The autoantigen-specific Tregs from pluripotent stem cells (PSCs), i.e., PSC-Tregs, have the ability to suppress autoimmunity. PSC-Tregs can be programmed to be tissue associated and to infiltrate into local inflamed tissues to suppress autoimmune responses after adoptive transfer. Nevertheless, the mechanisms by which the autoantigen-specific PSC-Tregs suppress the autoimmune response remain to be fully elucidated. In this study, we generated functional autoantigen-specific Tregs from the induced PSC (iPSCs), i.e., iPSC-Tregs, and investigated the underlying mechanisms of autoimmunity suppression by these Tregs in a type 1 diabetes (T1D) murine model. A double-Tg mouse model of T1D was established in F1 mice, in which the first generation of RIP-mOVA Tg mice that were crossed with OT-I T cell receptor (TCR) Tg mice was challenged with vaccinia viruses expressing OVA (VACV-OVA). We show that adoptive transfer of OVA-specific iPSC-Tregs greatly suppressed autoimmunity in the animal model and prevented the insulin-secreting pancreatic β cells from destruction. Further, we demonstrate that the adoptive transfer significantly reduced the expression of ICAM-1 in the diabetic pancreas and inhibited the migration of pathogenic CD8+ T cells and the production of the proinflammatory IFN-γ in the pancreas. These results indicate that the stem cell–derived tissue-associated Tregs can robustly accumulate in the diabetic pancreas, and, through downregulating the expression of ICAM-1 in the local inflamed tissues and inhibiting the production of proinflammatory cytokine IFN-γ, suppress the migration and activity of the pathogenic immune cells that cause T1D.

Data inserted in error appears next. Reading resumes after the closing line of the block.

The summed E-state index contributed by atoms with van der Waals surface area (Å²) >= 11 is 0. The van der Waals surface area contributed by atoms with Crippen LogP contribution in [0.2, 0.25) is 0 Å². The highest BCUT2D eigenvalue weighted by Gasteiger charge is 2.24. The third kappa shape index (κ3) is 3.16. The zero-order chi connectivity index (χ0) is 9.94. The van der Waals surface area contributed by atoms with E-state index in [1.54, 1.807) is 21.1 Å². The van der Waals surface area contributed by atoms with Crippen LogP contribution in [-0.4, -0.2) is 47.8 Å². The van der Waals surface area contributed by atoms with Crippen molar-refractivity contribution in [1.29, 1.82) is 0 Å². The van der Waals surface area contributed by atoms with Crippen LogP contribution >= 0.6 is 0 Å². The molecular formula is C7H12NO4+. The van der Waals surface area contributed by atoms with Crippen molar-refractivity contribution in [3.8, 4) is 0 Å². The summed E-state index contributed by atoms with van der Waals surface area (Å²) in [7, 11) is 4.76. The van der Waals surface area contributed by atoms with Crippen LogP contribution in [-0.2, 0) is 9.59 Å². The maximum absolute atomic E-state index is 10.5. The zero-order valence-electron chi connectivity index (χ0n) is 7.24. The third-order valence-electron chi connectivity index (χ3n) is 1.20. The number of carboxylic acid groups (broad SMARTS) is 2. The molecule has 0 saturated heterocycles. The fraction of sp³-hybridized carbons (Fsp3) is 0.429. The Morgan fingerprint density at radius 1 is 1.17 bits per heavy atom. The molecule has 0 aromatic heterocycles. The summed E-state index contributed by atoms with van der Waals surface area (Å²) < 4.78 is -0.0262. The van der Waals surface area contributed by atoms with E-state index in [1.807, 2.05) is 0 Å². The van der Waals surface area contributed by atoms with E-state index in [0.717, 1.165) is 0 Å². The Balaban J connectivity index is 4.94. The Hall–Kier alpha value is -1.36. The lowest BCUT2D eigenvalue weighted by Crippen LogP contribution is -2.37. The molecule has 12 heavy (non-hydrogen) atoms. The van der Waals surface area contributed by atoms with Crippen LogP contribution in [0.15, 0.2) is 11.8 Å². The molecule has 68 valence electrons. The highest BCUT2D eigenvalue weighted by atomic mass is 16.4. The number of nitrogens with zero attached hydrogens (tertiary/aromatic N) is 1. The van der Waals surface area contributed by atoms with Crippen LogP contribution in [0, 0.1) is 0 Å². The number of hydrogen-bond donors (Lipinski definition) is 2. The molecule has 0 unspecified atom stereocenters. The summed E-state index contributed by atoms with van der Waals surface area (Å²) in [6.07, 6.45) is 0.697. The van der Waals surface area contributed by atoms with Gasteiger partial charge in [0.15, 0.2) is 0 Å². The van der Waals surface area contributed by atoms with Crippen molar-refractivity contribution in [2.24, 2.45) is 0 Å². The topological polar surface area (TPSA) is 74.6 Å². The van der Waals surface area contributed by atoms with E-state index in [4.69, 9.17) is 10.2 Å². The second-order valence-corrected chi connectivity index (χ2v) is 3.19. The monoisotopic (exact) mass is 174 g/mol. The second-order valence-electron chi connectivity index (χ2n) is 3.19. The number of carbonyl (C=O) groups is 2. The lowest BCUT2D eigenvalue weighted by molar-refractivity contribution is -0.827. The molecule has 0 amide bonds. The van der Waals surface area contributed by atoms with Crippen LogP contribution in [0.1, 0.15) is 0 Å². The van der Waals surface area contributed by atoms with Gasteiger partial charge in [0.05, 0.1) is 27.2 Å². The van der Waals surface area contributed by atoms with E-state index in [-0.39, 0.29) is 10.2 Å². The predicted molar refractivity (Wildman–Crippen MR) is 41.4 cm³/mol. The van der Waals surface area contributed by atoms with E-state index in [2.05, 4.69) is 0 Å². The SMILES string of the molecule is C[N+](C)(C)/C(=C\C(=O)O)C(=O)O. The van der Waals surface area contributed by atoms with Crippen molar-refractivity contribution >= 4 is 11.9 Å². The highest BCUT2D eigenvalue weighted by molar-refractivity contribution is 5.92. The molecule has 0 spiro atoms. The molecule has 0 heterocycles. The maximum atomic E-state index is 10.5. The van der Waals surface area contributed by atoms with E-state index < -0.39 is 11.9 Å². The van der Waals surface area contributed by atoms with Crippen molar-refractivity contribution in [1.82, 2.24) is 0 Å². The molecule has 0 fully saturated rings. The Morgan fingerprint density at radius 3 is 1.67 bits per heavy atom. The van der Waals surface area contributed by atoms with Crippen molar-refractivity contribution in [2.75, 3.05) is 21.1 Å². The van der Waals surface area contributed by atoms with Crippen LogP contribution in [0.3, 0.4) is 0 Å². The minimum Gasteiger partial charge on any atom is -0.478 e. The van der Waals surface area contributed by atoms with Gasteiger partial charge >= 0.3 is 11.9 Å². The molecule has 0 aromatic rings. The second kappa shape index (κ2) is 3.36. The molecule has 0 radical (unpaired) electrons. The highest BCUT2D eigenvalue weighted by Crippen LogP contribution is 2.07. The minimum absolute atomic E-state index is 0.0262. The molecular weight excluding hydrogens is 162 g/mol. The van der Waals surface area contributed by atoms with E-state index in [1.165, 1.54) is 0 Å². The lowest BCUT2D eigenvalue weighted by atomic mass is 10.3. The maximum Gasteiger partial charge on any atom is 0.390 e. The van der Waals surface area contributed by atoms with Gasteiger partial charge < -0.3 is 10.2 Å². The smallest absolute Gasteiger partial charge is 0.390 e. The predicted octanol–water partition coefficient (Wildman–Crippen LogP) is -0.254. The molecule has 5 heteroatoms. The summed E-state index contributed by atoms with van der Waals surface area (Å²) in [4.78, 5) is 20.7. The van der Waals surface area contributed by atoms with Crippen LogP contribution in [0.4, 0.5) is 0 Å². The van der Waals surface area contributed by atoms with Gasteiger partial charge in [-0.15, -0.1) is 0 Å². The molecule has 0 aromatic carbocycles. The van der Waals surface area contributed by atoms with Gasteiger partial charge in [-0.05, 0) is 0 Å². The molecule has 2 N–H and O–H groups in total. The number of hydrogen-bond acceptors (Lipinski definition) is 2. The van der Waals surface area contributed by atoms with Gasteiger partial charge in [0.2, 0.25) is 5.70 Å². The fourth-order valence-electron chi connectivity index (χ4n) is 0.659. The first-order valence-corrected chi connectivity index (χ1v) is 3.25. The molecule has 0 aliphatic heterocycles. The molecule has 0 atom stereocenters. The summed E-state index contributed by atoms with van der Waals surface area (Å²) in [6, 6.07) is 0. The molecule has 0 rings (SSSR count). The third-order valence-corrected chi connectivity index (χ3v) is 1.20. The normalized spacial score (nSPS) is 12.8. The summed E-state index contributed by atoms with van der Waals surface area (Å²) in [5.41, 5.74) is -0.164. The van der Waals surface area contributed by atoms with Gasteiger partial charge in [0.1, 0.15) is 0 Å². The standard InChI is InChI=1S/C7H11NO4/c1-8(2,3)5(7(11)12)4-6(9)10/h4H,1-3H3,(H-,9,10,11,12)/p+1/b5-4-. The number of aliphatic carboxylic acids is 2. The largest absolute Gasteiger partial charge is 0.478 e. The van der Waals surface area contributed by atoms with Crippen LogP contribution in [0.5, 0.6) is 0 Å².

Mohammad Haque, Fengyang Lei, Xiaofang Xiong, Jugal Kishore Das, Xingcong Ren, Deyu Fang, Shahram Salek-Ardakani, Jin-Ming Yang, Jianxun Song
Usage data is cumulative from November 2019 through November 2020.
Usage information is collected from two different sources: this site (JCI) and Pubmed Central (PMC). JCI information (compiled daily) shows human readership based on methods we employ to screen out robotic usage. PMC information (aggregated monthly) is also similarly screened of robotic usage.
Various methods are used to distinguish robotic usage. For example, Google automatically scans articles to add to its search index and identifies itself as robotic; other services might not clearly identify themselves as robotic, or they are new or unknown as robotic. Because this activity can be misinterpreted as human readership, data may be re-processed periodically to reflect an improved understanding of robotic activity. Because of these factors, readers should consider usage information illustrative but subject to change.